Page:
Objectives: To assess the relative efficacy of clinical and laboratory methods in the diagnosis of Bordetella pertussis by patient age and immunization status.

Methods: We compared the clinical and laboratory diagnosis of B. pertussis in 87 pre-vaccinated, 78 recently vaccinated, and 75 post-vaccinated children with suspected pertussis. Serum and nasopharyngeal swabs were obtained for serology, culture and polymerase chain reaction.

Results: PCR[1] and culture identified 41% and 7% of patients with B. pertussis, respectively (P < 0.001). All positive cultures were PCR-positive. Positive PCR was less common among those recently vaccinated than among those in the pre- (P < 0.001) and post-vaccinated groups (P < 0.05). Positive culture was more common among those pre-vaccinated than among those recently vaccinated (P < 0.01). Positive tests for immunoglobulin M and A were more common among the post-vaccinated than the pre- and recently vaccinated (P < 0.001), respectively. Logistic regression analyses revealed that clinical criteria have no significant association with infection in recently and post-vaccinated children. Among the pre-vaccinated children, whoop and cough duration were associated with a positive PCR (odds ratio 7.66 and 0.5, P < 0.001). Seventy-six percent of pre-vaccinated, 39% of recently vaccinated and 40% of post-vaccinated children with positive PCR did not meet the U.S. Centers for Disease Control diagnostic criteria for B. pertussis.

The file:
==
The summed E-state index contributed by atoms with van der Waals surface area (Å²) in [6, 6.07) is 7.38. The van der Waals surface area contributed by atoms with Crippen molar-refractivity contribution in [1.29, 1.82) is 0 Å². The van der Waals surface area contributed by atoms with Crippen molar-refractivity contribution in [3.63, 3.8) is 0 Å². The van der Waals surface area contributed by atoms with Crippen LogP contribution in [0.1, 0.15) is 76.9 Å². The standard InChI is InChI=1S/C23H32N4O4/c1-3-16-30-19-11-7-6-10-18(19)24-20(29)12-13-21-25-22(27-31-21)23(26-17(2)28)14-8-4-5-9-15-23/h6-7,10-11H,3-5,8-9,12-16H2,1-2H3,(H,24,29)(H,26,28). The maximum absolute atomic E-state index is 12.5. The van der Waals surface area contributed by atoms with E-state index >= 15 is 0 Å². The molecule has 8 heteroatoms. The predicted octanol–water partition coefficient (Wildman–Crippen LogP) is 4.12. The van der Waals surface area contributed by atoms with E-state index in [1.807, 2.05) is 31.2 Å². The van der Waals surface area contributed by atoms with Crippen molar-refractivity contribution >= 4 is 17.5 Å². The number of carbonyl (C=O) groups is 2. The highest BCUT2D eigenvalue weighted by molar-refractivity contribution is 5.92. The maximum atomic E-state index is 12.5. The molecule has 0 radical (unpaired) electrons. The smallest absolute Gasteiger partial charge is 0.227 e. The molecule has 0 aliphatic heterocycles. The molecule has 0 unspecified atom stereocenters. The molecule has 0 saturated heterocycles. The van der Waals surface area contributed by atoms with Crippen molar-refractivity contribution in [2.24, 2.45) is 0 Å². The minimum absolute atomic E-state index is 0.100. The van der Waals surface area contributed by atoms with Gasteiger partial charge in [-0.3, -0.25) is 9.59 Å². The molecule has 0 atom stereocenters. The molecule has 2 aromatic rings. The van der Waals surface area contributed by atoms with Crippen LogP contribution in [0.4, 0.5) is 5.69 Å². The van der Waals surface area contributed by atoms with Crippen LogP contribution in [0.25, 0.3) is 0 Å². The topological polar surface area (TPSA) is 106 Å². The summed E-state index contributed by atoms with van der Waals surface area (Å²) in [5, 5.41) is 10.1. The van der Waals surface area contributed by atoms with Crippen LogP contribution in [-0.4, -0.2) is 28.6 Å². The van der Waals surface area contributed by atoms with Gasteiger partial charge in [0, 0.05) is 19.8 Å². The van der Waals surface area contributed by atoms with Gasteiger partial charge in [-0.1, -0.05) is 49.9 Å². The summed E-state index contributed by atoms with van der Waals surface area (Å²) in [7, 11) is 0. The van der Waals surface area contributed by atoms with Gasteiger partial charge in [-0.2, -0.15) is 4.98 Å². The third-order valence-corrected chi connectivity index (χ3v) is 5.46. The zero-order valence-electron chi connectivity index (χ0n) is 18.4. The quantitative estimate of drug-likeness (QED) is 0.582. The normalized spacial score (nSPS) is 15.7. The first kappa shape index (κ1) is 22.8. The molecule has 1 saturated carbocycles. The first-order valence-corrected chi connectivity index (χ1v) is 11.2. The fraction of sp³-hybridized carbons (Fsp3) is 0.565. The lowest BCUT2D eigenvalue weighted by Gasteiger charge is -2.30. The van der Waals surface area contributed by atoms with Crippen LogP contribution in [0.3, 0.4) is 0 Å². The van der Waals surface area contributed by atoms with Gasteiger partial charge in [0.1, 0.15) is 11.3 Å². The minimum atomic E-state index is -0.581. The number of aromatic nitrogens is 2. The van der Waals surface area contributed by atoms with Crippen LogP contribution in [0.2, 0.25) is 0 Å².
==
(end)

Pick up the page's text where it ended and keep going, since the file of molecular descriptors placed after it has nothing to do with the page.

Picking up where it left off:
Conclusions: PCR is a useful tool for pertussis diagnosis, particularly in pre-vaccinated infants. The yield of culture and serology is limited, especially among pre- and recently vaccinated children. In pre-vaccinated infants with whoop and less than 2 weeks of cough, PCR testing should be implemented promptly.


 





[1] PCR = polymerase chain reaction